Haemothorax in a Pregnant Woman Secondary to Rupture of a Pulmonary Arteriovenous Malformation
Melissa van den Bulck1, Claude Berenger Ngah2, Hyppolyte Ntula1, Yilmaz Gorur3, Benoit Cardos4, Denis Brisbois5, Noel Lorenzo-Villalba6Deeba Ali1
1 Services des Urgences, CHC Clinique MontLégia, Liège, Belgium
2 Service des Urgences, CHR de Huy, Huy, Belgium
3 Service de Radiologie, Clinique André Renard, Herstal, Belgium
4 Service de Département des Sciences de la Santé Publique, Université de Liège, Liège, Belgium
5 Services de Radiologie, CHC Clinique MontLégia, Liège, Belgium
6 Service de Médecine Interne, Diabète et Maladies Métaboliques, Hôpitaux Universitaires de Strasbourg, Strasbourg, France
Doi: 10.12890/2022_003549 - European Journal of Case Reports in Internal Medicine - © EFIM 2022
Received: 21/08/2022
Accepted: 24/08/2022
Published: 23/09/2022

How to cite this article: van den Bulck M, Berenger Ngah C, Ntula H, Gorur Y, Cardos B, Brisbois D, Lorenzo-Villalba N, Ali D. Haemothorax in a pregnant woman secondary to rupture of a pulmonary arteriovenous malformation. EJCRIM 2022;9 doi:10.12890/2022_003549.

Conflicts of Interests: The authors declare there are no competing interests.
This article is licensed under a Commons Attribution Non-Commercial 4.0 License


Pulmonary arteriovenous malformations (PAVMs) are abnormal communications between the arteries and veins of the pulmonary vasculature leading to a right-to-left shunt. We report the case of a pregnant patient who presented with chest pain revealing a haemothorax secondary to the rupture of an arteriovenous malformation. The diagnosis was made during arteriography after simultaneous performance of an urgent caesarean section and thoracic drainage.



Pregnancy, hemothorax, pulmonary arteriovenous malformation


Pulmonary arteriovenous malformations (PAVMs) can remain asymptomatic for a long time, but their prevalence has risen in recent years due to the increasing use of advanced imaging methods in the investigation of other diseases. Because of their wide presentation, the differential diagnosis is difficult, especially in pregnant women because of radiation protection constraints. The gold standard for diagnosis is based on non-ionizing methods, such as MRI, but this modality is not always available. Treatment of PAVMs is based on percutaneous embolization. In case of rupture, the literature considers surgery is the first treatment of choice.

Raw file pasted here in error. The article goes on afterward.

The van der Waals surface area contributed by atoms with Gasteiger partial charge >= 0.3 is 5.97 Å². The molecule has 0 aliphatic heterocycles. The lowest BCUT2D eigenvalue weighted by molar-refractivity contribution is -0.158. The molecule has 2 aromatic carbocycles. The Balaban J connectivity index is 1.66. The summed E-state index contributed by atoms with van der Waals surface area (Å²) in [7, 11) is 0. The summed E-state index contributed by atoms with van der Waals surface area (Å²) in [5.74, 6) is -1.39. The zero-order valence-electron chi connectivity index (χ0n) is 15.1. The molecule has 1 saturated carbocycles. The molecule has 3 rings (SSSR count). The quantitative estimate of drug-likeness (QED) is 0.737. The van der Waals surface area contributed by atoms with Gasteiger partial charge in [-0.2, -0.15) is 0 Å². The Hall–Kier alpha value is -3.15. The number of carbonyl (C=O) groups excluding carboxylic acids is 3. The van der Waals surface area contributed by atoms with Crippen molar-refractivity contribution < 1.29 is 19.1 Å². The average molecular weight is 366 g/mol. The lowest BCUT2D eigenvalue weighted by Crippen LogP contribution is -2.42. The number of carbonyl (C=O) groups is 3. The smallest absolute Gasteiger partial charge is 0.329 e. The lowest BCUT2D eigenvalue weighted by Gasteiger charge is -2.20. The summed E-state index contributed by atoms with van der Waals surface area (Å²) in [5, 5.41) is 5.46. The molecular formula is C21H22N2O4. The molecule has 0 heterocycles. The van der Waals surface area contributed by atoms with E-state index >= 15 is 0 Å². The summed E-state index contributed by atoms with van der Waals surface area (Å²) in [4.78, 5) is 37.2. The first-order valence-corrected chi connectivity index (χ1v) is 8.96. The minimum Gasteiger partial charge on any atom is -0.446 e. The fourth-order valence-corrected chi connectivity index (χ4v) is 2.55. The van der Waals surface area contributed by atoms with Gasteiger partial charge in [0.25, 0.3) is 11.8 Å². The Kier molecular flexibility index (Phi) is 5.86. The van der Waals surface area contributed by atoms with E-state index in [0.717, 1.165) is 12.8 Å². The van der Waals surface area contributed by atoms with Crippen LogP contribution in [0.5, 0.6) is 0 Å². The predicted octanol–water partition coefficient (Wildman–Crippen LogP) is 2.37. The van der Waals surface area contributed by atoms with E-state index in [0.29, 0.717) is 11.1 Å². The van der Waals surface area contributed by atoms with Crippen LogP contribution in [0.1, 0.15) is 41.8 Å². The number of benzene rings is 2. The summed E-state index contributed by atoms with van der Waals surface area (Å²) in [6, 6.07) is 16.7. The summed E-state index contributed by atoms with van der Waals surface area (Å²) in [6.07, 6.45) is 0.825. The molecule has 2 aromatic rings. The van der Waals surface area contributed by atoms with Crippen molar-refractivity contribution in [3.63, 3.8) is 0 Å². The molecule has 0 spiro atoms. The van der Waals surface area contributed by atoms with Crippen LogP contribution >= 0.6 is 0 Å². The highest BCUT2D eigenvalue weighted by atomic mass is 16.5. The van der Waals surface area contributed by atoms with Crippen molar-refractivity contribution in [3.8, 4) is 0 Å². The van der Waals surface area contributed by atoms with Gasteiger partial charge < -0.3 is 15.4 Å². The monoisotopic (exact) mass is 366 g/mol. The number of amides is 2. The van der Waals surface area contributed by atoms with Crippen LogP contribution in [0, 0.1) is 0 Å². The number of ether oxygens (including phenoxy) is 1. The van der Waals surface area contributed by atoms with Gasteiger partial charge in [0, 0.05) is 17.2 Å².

A 25-year-old female patient who was 34 weeks pregnant was admitted to the emergency room with sudden onset left chest pain. The pain radiated to the left flank and back and was related to breathing. There was no history of trauma. Her medical history was relevant for supraventricular tachycardia ablated 8 years previously and hypothyroidism treated with L-thyroxine.
On admission, the patient’s heart rate was 120 beats per minute, blood pressure was 130/90 mmHg, and oxygen saturation was 95% on room air. She was afebrile. Lung sounds were absent in the left hemithorax and palpation was painful. Laboratory blood tests showed normocytic anaemia 10.1 g/dl, a predominantly neutrophilic hyperleucocytosis and increased D-dimer(2329 µg/l). Renal and thyroid function tests were within the normal ranges.
At this stage, the hypothesis of a pulmonary embolism, an aortic dissection or a pneumothorax was considered. The patient's clinical condition deteriorated rapidly 30 minutes after hospital admission. She developed severe hypovolemic shock with a systolic blood pressure of 50 mmHg accompanied by sinus tachycardia of 150 per minute. Arterial blood gas showed metabolic acidosis (pH of 6.9 and a base excess of –18). The massive transfusion protocol was initiated and a thoracic MRI performed urgently. This demonstrated complete left pleural effusion with underlying lung collapse (Fig. 1). There was no evidence of aortic dissection. In view of these results, the diagnosis of haemothorax was raised.
After multidisciplinary discussion (surgeons, gynaecologists and intensive care doctors), the patient was taken to the operating room: an emergency caesarean section and percutaneous drainage of the pleural effusion were performed at the same time. The latter produced 800 ml of bloody fluid. Two units of blood were administered intraoperatively. There were no complications during the procedure and the baby was taken care of by the neonatal team.
After the procedure, a thoracic CT scan was performed and demonstrated an arteriovenous malformation (AVM) in left segment 8, as well as a second centimetric nodule suspected to be a second malformation in left segment 1 (Fig. 2). The diagnosis of haemothorax due to an acute haemorrhagic complication of a PAVM within the framework of probable Osler–Weber–Rendu disease in a pregnant woman was made. The patient was then transferred for embolization of the AVM through arteriography the same day (Figs. 3 and 4). After the procedure, she was sent to the Intensive Care Unit where she remained for 72 hours before admission to a general ward.